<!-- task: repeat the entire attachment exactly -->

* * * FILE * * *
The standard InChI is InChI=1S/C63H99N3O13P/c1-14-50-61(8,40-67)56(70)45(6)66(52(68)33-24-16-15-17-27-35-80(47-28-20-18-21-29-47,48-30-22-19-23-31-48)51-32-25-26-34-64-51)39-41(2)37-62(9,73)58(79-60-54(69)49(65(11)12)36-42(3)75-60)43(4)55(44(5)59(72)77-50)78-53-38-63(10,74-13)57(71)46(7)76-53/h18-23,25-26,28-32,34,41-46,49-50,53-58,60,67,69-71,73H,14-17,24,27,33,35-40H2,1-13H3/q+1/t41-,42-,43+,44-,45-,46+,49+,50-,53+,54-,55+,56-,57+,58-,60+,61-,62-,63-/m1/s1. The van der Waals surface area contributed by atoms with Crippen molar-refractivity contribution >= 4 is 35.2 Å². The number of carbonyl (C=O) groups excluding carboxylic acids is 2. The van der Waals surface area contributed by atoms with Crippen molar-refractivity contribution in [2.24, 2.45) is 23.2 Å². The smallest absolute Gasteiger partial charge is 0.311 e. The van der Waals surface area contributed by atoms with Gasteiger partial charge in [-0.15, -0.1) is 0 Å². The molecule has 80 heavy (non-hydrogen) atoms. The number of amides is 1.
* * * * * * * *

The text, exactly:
The standard InChI is InChI=1S/C63H99N3O13P/c1-14-50-61(8,40-67)56(70)45(6)66(52(68)33-24-16-15-17-27-35-80(47-28-20-18-21-29-47,48-30-22-19-23-31-48)51-32-25-26-34-64-51)39-41(2)37-62(9,73)58(79-60-54(69)49(65(11)12)36-42(3)75-60)43(4)55(44(5)59(72)77-50)78-53-38-63(10,74-13)57(71)46(7)76-53/h18-23,25-26,28-32,34,41-46,49-50,53-58,60,67,69-71,73H,14-17,24,27,33,35-40H2,1-13H3/q+1/t41-,42-,43+,44-,45-,46+,49+,50-,53+,54-,55+,56-,57+,58-,60+,61-,62-,63-/m1/s1. The van der Waals surface area contributed by atoms with Crippen molar-refractivity contribution >= 4 is 35.2 Å². The number of carbonyl (C=O) groups excluding carboxylic acids is 2. The van der Waals surface area contributed by atoms with Crippen molar-refractivity contribution in [2.24, 2.45) is 23.2 Å². The smallest absolute Gasteiger partial charge is 0.311 e. The van der Waals surface area contributed by atoms with Gasteiger partial charge in [-0.15, -0.1) is 0 Å². The molecule has 80 heavy (non-hydrogen) atoms. The number of amides is 1.